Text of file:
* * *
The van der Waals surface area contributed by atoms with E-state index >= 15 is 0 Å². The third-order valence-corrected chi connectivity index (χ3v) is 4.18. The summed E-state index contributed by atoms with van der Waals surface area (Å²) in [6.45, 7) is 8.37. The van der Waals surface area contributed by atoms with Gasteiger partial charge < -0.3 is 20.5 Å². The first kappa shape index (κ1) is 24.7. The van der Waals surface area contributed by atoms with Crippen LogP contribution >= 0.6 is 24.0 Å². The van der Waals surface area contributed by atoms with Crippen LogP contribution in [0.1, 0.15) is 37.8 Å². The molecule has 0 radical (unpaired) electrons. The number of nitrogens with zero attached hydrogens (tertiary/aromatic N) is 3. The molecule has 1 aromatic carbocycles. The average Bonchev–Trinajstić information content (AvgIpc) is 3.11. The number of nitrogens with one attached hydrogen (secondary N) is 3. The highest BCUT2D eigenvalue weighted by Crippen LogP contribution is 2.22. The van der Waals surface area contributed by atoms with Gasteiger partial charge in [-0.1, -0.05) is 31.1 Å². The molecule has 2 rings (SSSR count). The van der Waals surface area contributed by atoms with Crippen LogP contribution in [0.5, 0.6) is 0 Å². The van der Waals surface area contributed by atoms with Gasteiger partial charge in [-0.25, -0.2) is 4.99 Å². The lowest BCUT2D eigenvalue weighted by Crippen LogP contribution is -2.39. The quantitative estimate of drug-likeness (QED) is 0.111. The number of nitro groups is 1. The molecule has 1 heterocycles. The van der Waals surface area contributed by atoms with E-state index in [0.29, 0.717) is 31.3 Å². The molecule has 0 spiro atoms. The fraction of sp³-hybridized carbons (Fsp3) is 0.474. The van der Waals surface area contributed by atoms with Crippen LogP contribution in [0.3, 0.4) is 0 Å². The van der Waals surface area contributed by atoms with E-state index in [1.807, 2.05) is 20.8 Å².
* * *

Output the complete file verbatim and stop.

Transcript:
The van der Waals surface area contributed by atoms with E-state index >= 15 is 0 Å². The third-order valence-corrected chi connectivity index (χ3v) is 4.18. The summed E-state index contributed by atoms with van der Waals surface area (Å²) in [6.45, 7) is 8.37. The van der Waals surface area contributed by atoms with Gasteiger partial charge < -0.3 is 20.5 Å². The first kappa shape index (κ1) is 24.7. The van der Waals surface area contributed by atoms with Crippen LogP contribution >= 0.6 is 24.0 Å². The van der Waals surface area contributed by atoms with Crippen LogP contribution in [0.1, 0.15) is 37.8 Å². The molecule has 0 radical (unpaired) electrons. The number of nitrogens with zero attached hydrogens (tertiary/aromatic N) is 3. The molecule has 1 aromatic carbocycles. The average Bonchev–Trinajstić information content (AvgIpc) is 3.11. The number of nitrogens with one attached hydrogen (secondary N) is 3. The highest BCUT2D eigenvalue weighted by Crippen LogP contribution is 2.22. The van der Waals surface area contributed by atoms with Gasteiger partial charge in [-0.1, -0.05) is 31.1 Å². The molecule has 2 rings (SSSR count). The van der Waals surface area contributed by atoms with Crippen LogP contribution in [0.5, 0.6) is 0 Å². The van der Waals surface area contributed by atoms with Gasteiger partial charge in [-0.25, -0.2) is 4.99 Å². The lowest BCUT2D eigenvalue weighted by Crippen LogP contribution is -2.39. The quantitative estimate of drug-likeness (QED) is 0.111. The number of nitro groups is 1. The molecule has 1 heterocycles. The van der Waals surface area contributed by atoms with E-state index in [0.29, 0.717) is 31.3 Å². The molecule has 0 spiro atoms. The fraction of sp³-hybridized carbons (Fsp3) is 0.474. The van der Waals surface area contributed by atoms with Crippen LogP contribution in [0.3, 0.4) is 0 Å². The van der Waals surface area contributed by atoms with E-state index in [1.807, 2.05) is 20.8 Å².